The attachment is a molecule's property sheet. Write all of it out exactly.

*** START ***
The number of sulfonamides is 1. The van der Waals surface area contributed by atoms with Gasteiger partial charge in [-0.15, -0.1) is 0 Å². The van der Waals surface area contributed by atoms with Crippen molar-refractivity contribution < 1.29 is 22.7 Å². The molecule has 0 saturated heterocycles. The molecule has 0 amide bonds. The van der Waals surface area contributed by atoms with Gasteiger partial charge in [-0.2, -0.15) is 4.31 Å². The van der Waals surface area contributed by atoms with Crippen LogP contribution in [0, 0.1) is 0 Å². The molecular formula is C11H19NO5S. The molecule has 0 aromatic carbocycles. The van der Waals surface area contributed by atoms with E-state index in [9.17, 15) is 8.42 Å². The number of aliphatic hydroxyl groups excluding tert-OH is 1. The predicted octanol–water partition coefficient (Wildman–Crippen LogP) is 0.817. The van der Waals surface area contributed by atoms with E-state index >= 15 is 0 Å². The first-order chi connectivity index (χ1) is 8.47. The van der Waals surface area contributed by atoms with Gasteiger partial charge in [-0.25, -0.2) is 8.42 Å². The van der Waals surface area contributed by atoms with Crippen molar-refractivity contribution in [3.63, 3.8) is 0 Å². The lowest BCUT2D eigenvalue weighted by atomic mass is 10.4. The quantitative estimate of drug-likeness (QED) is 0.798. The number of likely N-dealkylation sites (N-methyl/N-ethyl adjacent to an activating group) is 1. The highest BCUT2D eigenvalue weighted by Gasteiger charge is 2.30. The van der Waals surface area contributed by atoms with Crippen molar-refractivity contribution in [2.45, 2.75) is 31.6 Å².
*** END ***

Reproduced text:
The number of sulfonamides is 1. The van der Waals surface area contributed by atoms with Gasteiger partial charge in [-0.15, -0.1) is 0 Å². The van der Waals surface area contributed by atoms with Crippen molar-refractivity contribution < 1.29 is 22.7 Å². The molecule has 0 saturated heterocycles. The molecule has 0 amide bonds. The van der Waals surface area contributed by atoms with Gasteiger partial charge in [-0.2, -0.15) is 4.31 Å². The van der Waals surface area contributed by atoms with Crippen LogP contribution in [0, 0.1) is 0 Å². The molecular formula is C11H19NO5S. The molecule has 0 aromatic carbocycles. The van der Waals surface area contributed by atoms with E-state index in [9.17, 15) is 8.42 Å². The number of aliphatic hydroxyl groups excluding tert-OH is 1. The predicted octanol–water partition coefficient (Wildman–Crippen LogP) is 0.817. The van der Waals surface area contributed by atoms with E-state index >= 15 is 0 Å². The first-order chi connectivity index (χ1) is 8.47. The van der Waals surface area contributed by atoms with Gasteiger partial charge in [-0.25, -0.2) is 8.42 Å². The van der Waals surface area contributed by atoms with Crippen molar-refractivity contribution in [3.63, 3.8) is 0 Å². The lowest BCUT2D eigenvalue weighted by atomic mass is 10.4. The quantitative estimate of drug-likeness (QED) is 0.798. The number of likely N-dealkylation sites (N-methyl/N-ethyl adjacent to an activating group) is 1. The highest BCUT2D eigenvalue weighted by Gasteiger charge is 2.30. The van der Waals surface area contributed by atoms with Crippen molar-refractivity contribution in [2.45, 2.75) is 31.6 Å².